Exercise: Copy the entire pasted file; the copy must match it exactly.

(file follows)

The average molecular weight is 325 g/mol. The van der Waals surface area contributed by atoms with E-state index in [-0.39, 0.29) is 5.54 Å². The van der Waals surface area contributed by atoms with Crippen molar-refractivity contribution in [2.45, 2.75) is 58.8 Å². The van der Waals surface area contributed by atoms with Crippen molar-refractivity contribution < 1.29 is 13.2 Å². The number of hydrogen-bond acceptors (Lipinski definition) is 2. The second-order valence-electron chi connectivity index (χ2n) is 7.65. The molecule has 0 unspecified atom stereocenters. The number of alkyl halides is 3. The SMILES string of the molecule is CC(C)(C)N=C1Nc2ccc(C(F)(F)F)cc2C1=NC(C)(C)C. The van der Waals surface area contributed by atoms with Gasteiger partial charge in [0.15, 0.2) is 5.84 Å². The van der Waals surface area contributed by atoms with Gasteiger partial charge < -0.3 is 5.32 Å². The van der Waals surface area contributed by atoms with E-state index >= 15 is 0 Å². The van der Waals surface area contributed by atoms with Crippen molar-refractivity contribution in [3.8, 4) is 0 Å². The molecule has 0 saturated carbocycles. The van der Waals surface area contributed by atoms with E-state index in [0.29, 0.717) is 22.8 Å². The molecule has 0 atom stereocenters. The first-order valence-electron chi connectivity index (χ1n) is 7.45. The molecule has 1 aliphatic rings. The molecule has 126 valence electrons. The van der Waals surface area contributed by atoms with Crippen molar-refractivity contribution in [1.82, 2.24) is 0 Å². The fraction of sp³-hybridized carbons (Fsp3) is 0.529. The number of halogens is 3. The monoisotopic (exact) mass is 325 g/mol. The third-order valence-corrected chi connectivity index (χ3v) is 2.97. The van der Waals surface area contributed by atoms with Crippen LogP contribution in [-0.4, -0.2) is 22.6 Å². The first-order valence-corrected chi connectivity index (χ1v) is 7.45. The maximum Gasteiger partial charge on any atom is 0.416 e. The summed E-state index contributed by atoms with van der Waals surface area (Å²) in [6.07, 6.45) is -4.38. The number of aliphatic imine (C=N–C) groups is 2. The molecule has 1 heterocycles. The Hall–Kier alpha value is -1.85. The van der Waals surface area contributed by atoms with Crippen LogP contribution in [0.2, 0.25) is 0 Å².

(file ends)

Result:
The average molecular weight is 325 g/mol. The van der Waals surface area contributed by atoms with E-state index in [-0.39, 0.29) is 5.54 Å². The van der Waals surface area contributed by atoms with Crippen molar-refractivity contribution in [2.45, 2.75) is 58.8 Å². The van der Waals surface area contributed by atoms with Crippen molar-refractivity contribution < 1.29 is 13.2 Å². The number of hydrogen-bond acceptors (Lipinski definition) is 2. The second-order valence-electron chi connectivity index (χ2n) is 7.65. The molecule has 0 unspecified atom stereocenters. The number of alkyl halides is 3. The SMILES string of the molecule is CC(C)(C)N=C1Nc2ccc(C(F)(F)F)cc2C1=NC(C)(C)C. The van der Waals surface area contributed by atoms with Gasteiger partial charge in [0.15, 0.2) is 5.84 Å². The van der Waals surface area contributed by atoms with Gasteiger partial charge < -0.3 is 5.32 Å². The van der Waals surface area contributed by atoms with E-state index >= 15 is 0 Å². The van der Waals surface area contributed by atoms with Crippen molar-refractivity contribution in [3.8, 4) is 0 Å². The molecule has 0 saturated carbocycles. The van der Waals surface area contributed by atoms with E-state index in [0.29, 0.717) is 22.8 Å². The molecule has 0 atom stereocenters. The first-order valence-electron chi connectivity index (χ1n) is 7.45. The molecule has 1 aliphatic rings. The molecule has 126 valence electrons. The van der Waals surface area contributed by atoms with Crippen molar-refractivity contribution in [1.82, 2.24) is 0 Å². The fraction of sp³-hybridized carbons (Fsp3) is 0.529. The number of halogens is 3. The monoisotopic (exact) mass is 325 g/mol. The third-order valence-corrected chi connectivity index (χ3v) is 2.97. The van der Waals surface area contributed by atoms with Crippen LogP contribution in [-0.4, -0.2) is 22.6 Å². The first-order valence-corrected chi connectivity index (χ1v) is 7.45. The maximum Gasteiger partial charge on any atom is 0.416 e. The summed E-state index contributed by atoms with van der Waals surface area (Å²) in [6.07, 6.45) is -4.38. The number of aliphatic imine (C=N–C) groups is 2. The molecule has 1 heterocycles. The Hall–Kier alpha value is -1.85. The van der Waals surface area contributed by atoms with Crippen LogP contribution in [0.2, 0.25) is 0 Å².